The Dramatic Function of Songs in Musical Theater
by Dr. Larry A. Brown
Professor of Theater
Musical theater has become one of the most popular forms of stage entertainment today. Musicals combine the full spectrum of all the arts: words, singing, dancing, stage spectacle, providing audiences with something for just about every taste. The addition of music to a standard play heightens emotion, reinforces dramatic action, evokes atmosphere and mood in ways that words alone cannot. Musical theater encompasses a wide range, from revues to Broadway musicals to grand opera, depending on how music functions dramatically in the work. In a revue such as “An Evening with Cole Porter” or “Side by Side by Sondheim,” popular songs by a composer are performed for their own sake without any dramatic context, whereas in opera the entire drama is conveyed through music. The critical distinction concerns how closely the different elements mesh to form a synthesis of the arts, with all contributing to the development of the dramatic action. In the best musicals, songs do not exist only for their entertainment value, but develop story, mood, theme, communicating drama through music.
In 1943 Rodgers and Hammerstein's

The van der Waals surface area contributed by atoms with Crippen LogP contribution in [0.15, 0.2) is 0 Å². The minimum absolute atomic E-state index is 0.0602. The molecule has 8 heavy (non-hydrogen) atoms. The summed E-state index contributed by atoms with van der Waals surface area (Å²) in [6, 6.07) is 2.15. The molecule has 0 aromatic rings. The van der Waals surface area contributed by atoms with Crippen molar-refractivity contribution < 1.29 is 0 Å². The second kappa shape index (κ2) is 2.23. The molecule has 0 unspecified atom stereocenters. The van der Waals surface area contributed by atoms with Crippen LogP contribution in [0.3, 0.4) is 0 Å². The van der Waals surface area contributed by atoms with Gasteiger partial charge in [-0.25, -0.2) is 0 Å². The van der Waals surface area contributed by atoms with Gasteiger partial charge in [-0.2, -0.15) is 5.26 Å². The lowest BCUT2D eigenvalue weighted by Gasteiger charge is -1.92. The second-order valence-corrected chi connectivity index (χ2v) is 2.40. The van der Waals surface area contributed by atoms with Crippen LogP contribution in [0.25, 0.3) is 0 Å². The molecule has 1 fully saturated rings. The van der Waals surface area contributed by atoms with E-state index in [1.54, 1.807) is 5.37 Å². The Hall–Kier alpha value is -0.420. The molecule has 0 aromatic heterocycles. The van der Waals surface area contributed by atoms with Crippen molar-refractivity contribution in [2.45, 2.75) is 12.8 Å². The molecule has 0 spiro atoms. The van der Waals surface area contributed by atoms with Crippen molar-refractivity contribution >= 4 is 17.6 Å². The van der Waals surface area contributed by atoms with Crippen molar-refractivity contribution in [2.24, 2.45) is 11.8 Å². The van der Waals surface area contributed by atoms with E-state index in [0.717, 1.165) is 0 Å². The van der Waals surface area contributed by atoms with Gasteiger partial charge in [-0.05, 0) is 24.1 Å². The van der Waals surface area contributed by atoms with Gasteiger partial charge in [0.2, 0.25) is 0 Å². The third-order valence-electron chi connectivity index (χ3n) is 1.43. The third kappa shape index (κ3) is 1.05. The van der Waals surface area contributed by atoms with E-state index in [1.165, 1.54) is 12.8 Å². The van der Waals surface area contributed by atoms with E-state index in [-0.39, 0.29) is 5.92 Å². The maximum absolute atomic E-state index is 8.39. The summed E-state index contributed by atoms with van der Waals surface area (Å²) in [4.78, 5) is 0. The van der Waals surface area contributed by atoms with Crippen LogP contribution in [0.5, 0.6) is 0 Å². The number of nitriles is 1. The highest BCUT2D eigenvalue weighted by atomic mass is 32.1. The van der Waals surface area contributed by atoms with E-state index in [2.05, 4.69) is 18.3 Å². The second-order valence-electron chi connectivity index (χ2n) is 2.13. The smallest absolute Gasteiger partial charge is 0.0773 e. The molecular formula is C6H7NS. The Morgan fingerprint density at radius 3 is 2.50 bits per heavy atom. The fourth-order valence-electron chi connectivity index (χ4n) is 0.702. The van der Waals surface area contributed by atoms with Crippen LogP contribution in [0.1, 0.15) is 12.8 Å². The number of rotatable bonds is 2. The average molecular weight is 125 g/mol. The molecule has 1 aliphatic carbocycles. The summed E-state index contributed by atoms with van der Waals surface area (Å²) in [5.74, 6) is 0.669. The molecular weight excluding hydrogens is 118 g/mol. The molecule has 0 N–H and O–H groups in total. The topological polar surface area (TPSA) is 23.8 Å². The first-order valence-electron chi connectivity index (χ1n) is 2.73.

As Rodgers and Hammerstein’s successful career demonstrates, the key is integration, how well lyrics and music work together with the book for dramatic purposes. Songs may function dramatically in several ways, a primary one being to define character. The best type of character song fits the dramatic situation and cannot be fully appreciated if taken out of context. For instance, “Pickalittletalkalittle” from The Music Man (1957) describes the petty gossip of the ladies’ committee perfectly, but would not work outside this play. Ironically, many Broadway songs have become famous because they were not closely tied to the characters or their situation in the musical and could be performed by someone like Barbara Streisand without the listener needing to know anything about the musical itself. Generic songs may become popular hits, but they are not the most effective musical numbers. The best dramatic songs cannot be sung by anyone; that is, they are not interchangeable. The number “Getting to Know You” from The King and I, which Anna sings to the children, originally was written for the young lovers in South Pacific. Even with its pleasant tune and lyrics, it functions less effectively as a dramatic song because it was not written for the specific character who sings in that particular situation.